What models of love and support get lost if we cling to a linear model of family life? Leighan Renaud calls for a model of genealogical enquiry rooted in a decolonised, expansive and ‘matrifocal’ understanding of the Caribbean family.
What can official sources tell us about mass movements for liberation in colonial India? Pragya Dhital introduces a special feature on “Insurgency in the Archives”, in issue 89 of History Workshop Journal.
Meleisa Ono-George introduces her new feature for HWO on community-engaged histories of Black Britain – “Power in the Telling” – which explores how history is not just about what is known, but also about the process and politics of its production.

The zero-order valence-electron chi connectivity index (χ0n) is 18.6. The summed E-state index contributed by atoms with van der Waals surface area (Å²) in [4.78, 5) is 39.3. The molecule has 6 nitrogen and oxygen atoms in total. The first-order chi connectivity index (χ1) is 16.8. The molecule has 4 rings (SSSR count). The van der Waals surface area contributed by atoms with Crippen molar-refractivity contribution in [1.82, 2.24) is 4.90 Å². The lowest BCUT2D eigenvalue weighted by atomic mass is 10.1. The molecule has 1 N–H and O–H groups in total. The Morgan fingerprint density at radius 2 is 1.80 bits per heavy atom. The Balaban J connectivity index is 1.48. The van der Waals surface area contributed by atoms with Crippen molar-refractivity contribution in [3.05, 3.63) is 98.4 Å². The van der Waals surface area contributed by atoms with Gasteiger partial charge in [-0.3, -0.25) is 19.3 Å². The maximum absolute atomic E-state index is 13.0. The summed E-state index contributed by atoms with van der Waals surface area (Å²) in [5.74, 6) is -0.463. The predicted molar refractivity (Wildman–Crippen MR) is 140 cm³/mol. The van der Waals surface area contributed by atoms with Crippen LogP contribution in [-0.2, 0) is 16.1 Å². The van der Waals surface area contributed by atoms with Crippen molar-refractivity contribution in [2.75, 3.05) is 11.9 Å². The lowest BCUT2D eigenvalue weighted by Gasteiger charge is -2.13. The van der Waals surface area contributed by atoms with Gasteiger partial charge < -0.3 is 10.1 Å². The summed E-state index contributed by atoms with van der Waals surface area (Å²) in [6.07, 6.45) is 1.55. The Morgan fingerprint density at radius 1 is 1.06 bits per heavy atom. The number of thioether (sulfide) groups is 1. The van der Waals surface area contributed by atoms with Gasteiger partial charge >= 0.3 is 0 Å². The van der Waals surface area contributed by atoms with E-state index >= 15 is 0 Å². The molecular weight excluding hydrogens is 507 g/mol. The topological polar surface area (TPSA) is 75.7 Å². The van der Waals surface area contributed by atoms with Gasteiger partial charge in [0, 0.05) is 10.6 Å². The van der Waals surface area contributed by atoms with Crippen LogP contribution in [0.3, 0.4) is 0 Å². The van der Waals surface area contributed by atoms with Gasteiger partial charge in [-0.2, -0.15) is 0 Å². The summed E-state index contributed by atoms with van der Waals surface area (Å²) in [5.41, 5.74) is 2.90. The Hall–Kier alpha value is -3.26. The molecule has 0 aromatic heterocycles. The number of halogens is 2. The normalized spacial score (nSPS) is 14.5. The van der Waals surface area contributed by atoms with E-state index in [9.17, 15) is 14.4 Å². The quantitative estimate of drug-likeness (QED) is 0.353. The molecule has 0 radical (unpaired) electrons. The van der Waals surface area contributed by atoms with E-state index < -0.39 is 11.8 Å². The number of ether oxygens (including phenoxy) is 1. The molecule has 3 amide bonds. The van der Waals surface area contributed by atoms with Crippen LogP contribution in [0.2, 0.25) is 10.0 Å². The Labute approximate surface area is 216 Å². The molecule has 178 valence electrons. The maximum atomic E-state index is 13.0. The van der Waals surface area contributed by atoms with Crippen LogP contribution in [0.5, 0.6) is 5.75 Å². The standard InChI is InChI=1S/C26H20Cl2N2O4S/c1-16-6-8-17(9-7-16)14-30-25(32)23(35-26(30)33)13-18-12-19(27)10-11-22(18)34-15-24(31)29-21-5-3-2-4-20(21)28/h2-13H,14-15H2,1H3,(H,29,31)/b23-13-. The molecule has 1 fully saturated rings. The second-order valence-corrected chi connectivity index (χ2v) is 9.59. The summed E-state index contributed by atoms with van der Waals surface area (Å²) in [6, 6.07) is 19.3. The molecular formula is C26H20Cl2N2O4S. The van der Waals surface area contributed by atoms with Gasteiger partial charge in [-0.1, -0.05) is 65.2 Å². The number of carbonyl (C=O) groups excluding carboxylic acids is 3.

How was violence essential to sustaining the British Empire, and why is teaching this imperative in today’s world? Listen to the latest episode History Workshop Podcast.
Decolonising History teaching and research at SOAS, a London based institution that uniquely teaches only non-Western histories requires an approach that is non-eurocentric but at the same time ensures that local communities and organisations are active partners in knowledge production and dissemination.
At a moment when pundits continue to pronounce that multiculturalism has ‘failed’ in Britain and across Europe, this symposium will explore the role and responsibilities of anti-racist scholarship.
As popular ideas of British empire become a battleground in Brexit Britain, Charlotte Lydia Riley examines the emergence of imperial history wars